How two innovations are using data to drive impact in vaccines.

By Lilith Foster-Collins

Apr 26, 2024

Over 1.5 million children die each year from vaccine preventable diseases such as diphtheria, tetanus, pertussis, influenza and measles.

One of the greatest tragedies is that many children suffer from vaccine-preventable disease in areas where immunisation is available.

The development challenge that organisations and governments face is not just the provision of vaccines, but ensuring that vaccines reach those in need and that people follow through with complete immunisation schedules.

Key to solving this problem is the role of data. At GIF, we take an evidence-based approach to our investments – and evidence and research are proving to be key in the fight for universal vaccination. During World Immunization Week we highlight how two of our investments are using data to achieve this.

1. CCTs (Conditional Cash Transfers) for Immunisations

In many countries higher immunisation rates in early infancy dip as children get older and children do not receive the full schedule of immunisation. In Pakistan, an estimated 9-13 million children under the age of two have not received full immunisation coverage.

CCTs for Immunisation approached the issue of immunisation in Pakistan using an innovative behavioural science approach.

GIF awarded International Research and Development (IRD) a $856,215 Test and Transition grant in 2016. The grant was to conduct an experimental study in Karachi, Pakistan which aimed to identify what kind of cash incentive best increased immunisation completion rates.

The programme tested several different mechanisms including when participants receive the incentive, incentive lotteries and different forms of payment such as airtime or mobile money, to identify what the most cost-effective contribution was.

The randomised evaluation was concluded in 2020, and findings show small CCTs (USD 0.8 to 2.4) improve both immunisation coverage and timeliness with a cost as low as USD 18 per additional fully immunised child. SMS reminders without incentives also yielded significant gains in timeliness of measles vaccination.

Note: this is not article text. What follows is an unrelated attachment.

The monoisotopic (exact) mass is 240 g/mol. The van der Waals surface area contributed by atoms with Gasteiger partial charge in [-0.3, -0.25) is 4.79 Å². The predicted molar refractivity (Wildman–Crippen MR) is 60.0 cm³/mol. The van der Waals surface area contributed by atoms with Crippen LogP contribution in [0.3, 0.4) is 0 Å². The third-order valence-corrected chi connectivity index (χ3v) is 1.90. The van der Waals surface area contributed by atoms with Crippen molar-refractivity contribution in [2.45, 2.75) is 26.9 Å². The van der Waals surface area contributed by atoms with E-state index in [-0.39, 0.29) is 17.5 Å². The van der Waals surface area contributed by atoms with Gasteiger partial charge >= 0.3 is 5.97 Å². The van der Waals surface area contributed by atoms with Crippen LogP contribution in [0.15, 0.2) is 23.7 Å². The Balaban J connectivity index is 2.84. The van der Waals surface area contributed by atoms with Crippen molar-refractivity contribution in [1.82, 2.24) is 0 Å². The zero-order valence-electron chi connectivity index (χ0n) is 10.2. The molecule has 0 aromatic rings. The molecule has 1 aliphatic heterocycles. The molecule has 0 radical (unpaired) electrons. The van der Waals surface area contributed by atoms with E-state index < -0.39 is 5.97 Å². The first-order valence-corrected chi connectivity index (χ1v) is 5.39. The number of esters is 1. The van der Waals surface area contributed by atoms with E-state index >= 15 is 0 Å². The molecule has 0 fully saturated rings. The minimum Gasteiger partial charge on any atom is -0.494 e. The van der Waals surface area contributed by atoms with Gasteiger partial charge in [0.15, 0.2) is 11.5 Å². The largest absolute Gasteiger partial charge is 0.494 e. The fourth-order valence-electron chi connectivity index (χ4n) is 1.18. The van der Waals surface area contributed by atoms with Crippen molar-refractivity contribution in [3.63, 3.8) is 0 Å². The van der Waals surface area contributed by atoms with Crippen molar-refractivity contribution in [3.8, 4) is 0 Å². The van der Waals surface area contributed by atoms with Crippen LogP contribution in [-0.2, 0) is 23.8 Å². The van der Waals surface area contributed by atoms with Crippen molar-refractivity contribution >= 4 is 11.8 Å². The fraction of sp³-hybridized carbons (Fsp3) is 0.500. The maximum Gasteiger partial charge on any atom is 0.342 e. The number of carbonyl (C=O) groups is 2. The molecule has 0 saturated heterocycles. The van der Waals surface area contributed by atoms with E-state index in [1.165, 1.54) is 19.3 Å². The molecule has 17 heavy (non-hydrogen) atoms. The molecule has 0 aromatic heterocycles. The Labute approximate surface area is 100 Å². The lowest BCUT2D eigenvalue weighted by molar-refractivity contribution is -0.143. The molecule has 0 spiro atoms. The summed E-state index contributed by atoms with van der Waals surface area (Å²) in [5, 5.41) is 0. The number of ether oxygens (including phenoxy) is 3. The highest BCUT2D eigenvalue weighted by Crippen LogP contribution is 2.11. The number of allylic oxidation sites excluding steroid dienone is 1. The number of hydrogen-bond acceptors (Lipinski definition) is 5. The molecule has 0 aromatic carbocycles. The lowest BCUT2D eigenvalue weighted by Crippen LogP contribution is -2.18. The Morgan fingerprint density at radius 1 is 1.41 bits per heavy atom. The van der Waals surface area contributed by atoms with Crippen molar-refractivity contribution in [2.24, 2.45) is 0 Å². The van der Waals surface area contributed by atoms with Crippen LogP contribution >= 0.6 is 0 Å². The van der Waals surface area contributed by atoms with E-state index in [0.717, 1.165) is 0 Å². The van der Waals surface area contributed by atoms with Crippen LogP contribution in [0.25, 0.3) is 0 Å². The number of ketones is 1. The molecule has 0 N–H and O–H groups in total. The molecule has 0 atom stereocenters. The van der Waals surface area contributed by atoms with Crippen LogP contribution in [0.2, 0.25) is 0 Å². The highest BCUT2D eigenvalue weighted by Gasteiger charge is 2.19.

Based on this research, the Government of Sindh has since committed to scale up CCTs for immunisation in seven high-risk districts. This programme was launched in January 2021 and will scale to benefit around 1.2 million 0-23 months old children in these high-risk districts annually.

The innovation demonstrates the power of data in increasing the uptake of vaccines and reducing preventable deaths. By increasing the number of children who finish their vaccination schedule, CCT’s for Immunisation will directly save lives and increase herd immunity.

2. Simprints

Simprints is another GIF investment that is using data to address the issue of vaccinations.

Formal identity is a key challenge in getting vaccine programs to work effectively. The World Bank estimates that 1.5 billion people worldwide lack any type of formal identification.

This restricts access to healthcare provision such as vaccination which costs lives, as well as reducing healthcare efficiency, for example through redundant vaccinations. Identification is key to getting vaccines to the people who need them.

Simprints has developed a suite of mobile biometric hardware and software tools (initially focused on fingerprints) to address the challenges of identification and verification of people who lack formal identity. The team has developed an open-source fingerprint system for the world’s toughest settings that is 200%+ more accurate and 4x cheaper than existing solutions.

GIF initially provided a $200,000 grant to fund the development and implementation of a sustainable delivery model, and later provided follow-on funds, in the form of a £2.1m revolving credit facility.

Access to identification provides healthcare providers, including immunisation schemes, with essential information and data to allow vaccination programs to work more effectively and access the most isolated or disenfranchised populations. This has the potential for greater immunisation rates and more successful use of funds in combating preventable disease.

The Power of Data

CCTs for Immunisation and Simprints both demonstrate that if we are to reach universal vaccination and reduce preventable deaths and illness, evidence and data-led thinking are the way to go.